Thomas, joined by Roberts, Scalia, Kennedy, Souter, Breyer, and Alito
Ginsburg, joined by Stevens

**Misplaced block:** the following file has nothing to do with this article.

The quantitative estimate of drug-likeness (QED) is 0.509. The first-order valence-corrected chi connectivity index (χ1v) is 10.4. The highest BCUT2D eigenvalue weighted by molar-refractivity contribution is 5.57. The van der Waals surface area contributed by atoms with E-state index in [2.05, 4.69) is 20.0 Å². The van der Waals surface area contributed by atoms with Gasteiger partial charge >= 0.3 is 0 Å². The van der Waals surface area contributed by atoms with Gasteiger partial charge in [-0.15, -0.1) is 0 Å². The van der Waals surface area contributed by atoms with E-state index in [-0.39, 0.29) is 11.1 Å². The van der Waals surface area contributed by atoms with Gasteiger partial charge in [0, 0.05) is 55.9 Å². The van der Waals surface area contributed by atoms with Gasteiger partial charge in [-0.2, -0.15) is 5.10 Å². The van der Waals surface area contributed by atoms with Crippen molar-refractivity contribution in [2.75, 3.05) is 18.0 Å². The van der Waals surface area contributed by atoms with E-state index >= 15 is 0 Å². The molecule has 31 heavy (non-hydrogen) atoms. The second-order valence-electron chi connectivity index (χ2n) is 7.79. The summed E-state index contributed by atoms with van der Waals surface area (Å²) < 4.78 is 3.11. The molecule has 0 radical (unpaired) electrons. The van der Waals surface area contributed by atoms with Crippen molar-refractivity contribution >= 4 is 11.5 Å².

Washington v. Recuenco, 548 U.S. 212 (2006), is the United States Supreme Court case of Recuenco, a man who was convicted of second-degree assault after he threatened his wife with a handgun, and subsequently sentenced by the Washington Supreme Court based not only on the conviction, but based on Recuenco's use of a handgun, charged as assault with a deadly weapon. His sentencing included a three-year enhancement, a standard based on his being armed with a firearm, which is greater than the one-year enhancement he would have received for assault with a deadly weapon. As the jury in the case had not found that Recuenco was armed with a firearm, he argued that the sentencing enhancement violated his Sixth Amendment right to a jury trial. At the Supreme Court, the State conceded that a Blakely error had occurred, but argued that the error was harmless beyond a reasonable doubt. The Court held in a 7-2 opinion that a Blakely error could be considered harmless.